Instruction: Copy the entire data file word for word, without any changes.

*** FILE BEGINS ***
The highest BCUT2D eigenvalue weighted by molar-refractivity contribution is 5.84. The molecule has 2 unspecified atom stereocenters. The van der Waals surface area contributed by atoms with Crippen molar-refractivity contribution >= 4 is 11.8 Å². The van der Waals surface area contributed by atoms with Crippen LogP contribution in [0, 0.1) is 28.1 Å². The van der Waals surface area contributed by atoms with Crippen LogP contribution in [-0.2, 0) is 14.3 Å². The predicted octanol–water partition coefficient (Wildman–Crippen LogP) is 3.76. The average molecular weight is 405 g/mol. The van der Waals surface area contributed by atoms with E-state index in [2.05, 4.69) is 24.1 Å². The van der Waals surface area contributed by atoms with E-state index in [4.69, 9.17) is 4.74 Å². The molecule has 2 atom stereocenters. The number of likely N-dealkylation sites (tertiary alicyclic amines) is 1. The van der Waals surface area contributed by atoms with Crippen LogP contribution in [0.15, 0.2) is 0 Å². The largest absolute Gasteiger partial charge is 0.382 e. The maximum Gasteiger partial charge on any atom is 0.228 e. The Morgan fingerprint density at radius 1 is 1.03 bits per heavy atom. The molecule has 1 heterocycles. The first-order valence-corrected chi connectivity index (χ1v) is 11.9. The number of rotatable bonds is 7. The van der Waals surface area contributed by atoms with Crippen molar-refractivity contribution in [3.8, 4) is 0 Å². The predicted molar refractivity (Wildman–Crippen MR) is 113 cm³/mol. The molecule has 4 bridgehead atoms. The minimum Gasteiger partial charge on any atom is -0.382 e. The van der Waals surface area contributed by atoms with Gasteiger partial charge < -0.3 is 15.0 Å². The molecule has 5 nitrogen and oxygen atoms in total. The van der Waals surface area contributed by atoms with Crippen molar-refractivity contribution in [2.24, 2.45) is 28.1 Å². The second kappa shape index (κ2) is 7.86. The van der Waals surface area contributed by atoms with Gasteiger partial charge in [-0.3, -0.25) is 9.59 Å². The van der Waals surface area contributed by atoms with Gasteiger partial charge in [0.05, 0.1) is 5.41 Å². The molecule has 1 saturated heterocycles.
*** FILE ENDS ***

The highest BCUT2D eigenvalue weighted by molar-refractivity contribution is 5.84. The molecule has 2 unspecified atom stereocenters. The van der Waals surface area contributed by atoms with Crippen molar-refractivity contribution >= 4 is 11.8 Å². The van der Waals surface area contributed by atoms with Crippen LogP contribution in [0, 0.1) is 28.1 Å². The van der Waals surface area contributed by atoms with Crippen LogP contribution in [-0.2, 0) is 14.3 Å². The predicted octanol–water partition coefficient (Wildman–Crippen LogP) is 3.76. The average molecular weight is 405 g/mol. The van der Waals surface area contributed by atoms with E-state index in [2.05, 4.69) is 24.1 Å². The van der Waals surface area contributed by atoms with E-state index in [4.69, 9.17) is 4.74 Å². The molecule has 2 atom stereocenters. The number of likely N-dealkylation sites (tertiary alicyclic amines) is 1. The van der Waals surface area contributed by atoms with Crippen LogP contribution in [0.15, 0.2) is 0 Å². The largest absolute Gasteiger partial charge is 0.382 e. The maximum Gasteiger partial charge on any atom is 0.228 e. The Morgan fingerprint density at radius 1 is 1.03 bits per heavy atom. The molecule has 1 heterocycles. The first-order valence-corrected chi connectivity index (χ1v) is 11.9. The number of rotatable bonds is 7. The van der Waals surface area contributed by atoms with Crippen molar-refractivity contribution in [3.8, 4) is 0 Å². The predicted molar refractivity (Wildman–Crippen MR) is 113 cm³/mol. The molecule has 4 bridgehead atoms. The minimum Gasteiger partial charge on any atom is -0.382 e. The van der Waals surface area contributed by atoms with Gasteiger partial charge < -0.3 is 15.0 Å². The molecule has 5 nitrogen and oxygen atoms in total. The van der Waals surface area contributed by atoms with Crippen molar-refractivity contribution in [2.24, 2.45) is 28.1 Å². The second kappa shape index (κ2) is 7.86. The van der Waals surface area contributed by atoms with Gasteiger partial charge in [-0.3, -0.25) is 9.59 Å². The van der Waals surface area contributed by atoms with Gasteiger partial charge in [0.05, 0.1) is 5.41 Å². The molecule has 1 saturated heterocycles.